Hotmail CAPTCHA . To address these problems, we present a first attempt at using content-based video labeling (‘tagging’) as a CAPTCHA task. We define correct responses using tags provided by the individual that posts a video to a public database (YouTube.com), along with tags on videos designated as being ‘related’ in the database.In an experiment involving 184 human participants, we were able to increase human pass rates on our video CAPTCHAs from roughly 70% to 90% while keeping the success of a frequency-based attack fixed at around 13%. Through a different parameterization of the challenge generation and tag matching algorithms, we were able to reduce the success rate of the same attack to 2%, while still increasing the human pass rate to 75% .The frequency-based attack we consider is simple but logical for this type of CAPTCHA: the computer submits the three tags with the highest estimated frequencies below the rejection threshold, on the assumption that the tag frequency estimates used in creating the CAPTCHAs are publicly available. A screenshot of our video-based CAPTCHA is shown in Figure 1. To pass the challenge, a user provides three words (‘tags’) describing the video. If one of the submitted tags belongs to the automatically generated ground truth tag set, the challenge is passed. This task is similar to the ESP game of von Ahn et al. in which online users are randomly paired and presented with an image that they then submit tags to describe. Players cannot see each other’s submitted tags until they agree on a common tag, at which point the round of the game ends. Our video CAPTCHA is similar to a game of ESP in which one player is online, while the other player’s responses (the ground truth tags) are computed automatically.
Reply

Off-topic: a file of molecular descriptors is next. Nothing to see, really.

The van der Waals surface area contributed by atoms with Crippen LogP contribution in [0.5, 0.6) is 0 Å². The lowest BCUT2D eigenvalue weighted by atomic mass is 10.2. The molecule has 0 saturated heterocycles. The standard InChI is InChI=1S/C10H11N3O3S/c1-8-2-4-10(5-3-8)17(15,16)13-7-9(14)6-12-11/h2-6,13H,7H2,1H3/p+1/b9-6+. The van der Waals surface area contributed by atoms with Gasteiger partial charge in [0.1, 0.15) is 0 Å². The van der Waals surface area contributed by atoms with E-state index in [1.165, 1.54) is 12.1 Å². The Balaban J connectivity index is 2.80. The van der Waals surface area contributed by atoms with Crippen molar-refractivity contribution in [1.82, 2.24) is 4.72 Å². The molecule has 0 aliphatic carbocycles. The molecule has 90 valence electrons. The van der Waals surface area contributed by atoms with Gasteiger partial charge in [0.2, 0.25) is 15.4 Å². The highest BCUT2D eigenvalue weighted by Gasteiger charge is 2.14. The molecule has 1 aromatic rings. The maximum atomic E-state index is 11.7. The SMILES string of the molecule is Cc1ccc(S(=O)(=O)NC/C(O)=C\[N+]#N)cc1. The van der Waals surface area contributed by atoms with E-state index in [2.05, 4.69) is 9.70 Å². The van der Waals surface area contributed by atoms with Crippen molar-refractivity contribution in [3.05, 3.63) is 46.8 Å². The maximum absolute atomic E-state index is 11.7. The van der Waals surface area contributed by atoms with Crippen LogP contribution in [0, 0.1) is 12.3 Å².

seminar class
Active In SP
**

Posts: 5,361
Joined: Feb 2011
#11
13-05-2011, 02:57 PM

PRESENTED BY:
Sandeep Bal

CAPTCHA


.ppt   CAPTCHA(Sandeep).ppt (Size: 617.85 KB / Downloads: 56)
INTRODUCTION
CAPTCHA  Completely Automated Public Turing Test to tell Computers and Humans Apart
 The term "CAPTCHA" was coined in the year 2000 by Luis Von Ahn, Manuel Blum, Nicholas J. Hopper (all of Carnegie Mellon University(CMU)), and JohnLangford (then of IBM).
CAPTCHA is a program that is a challenge –response test to separate humans from computer programs
Generic CAPTCHAs distort letters and Numbers
Distorted characters are presented to user
User has to recognize the distorted Letters
If the guessed letters are correct, the user is inferred to be a human and allowed access
Humans can read the distorted and noisy text.
Background
Why CAPTCHA was needed?
To prevent the following
Sabotage of online polls
Worms and Spam e-mails
Search engine BOTs
Preventing dictionary attacks(password cracking)
Tampering with rankings on recommendation systems (e.g. Ebay,Amazon etc)
Altavista first used a crude CAPTCHA in their sites
That resulted in 95% spam reduction
Yahoo partnered CMU to counter the threats in Messenger chat service
Luis von Ahn and Manuel Blum of
CMU trademarked CAPTCHA in 2000
What is a Turing test?
Proposed by Alan Turing To test a machine’s level of intelligence Human judge asks questions to two participants, one is a machine and other is a human the judge doesn’t know which is machine or which is human.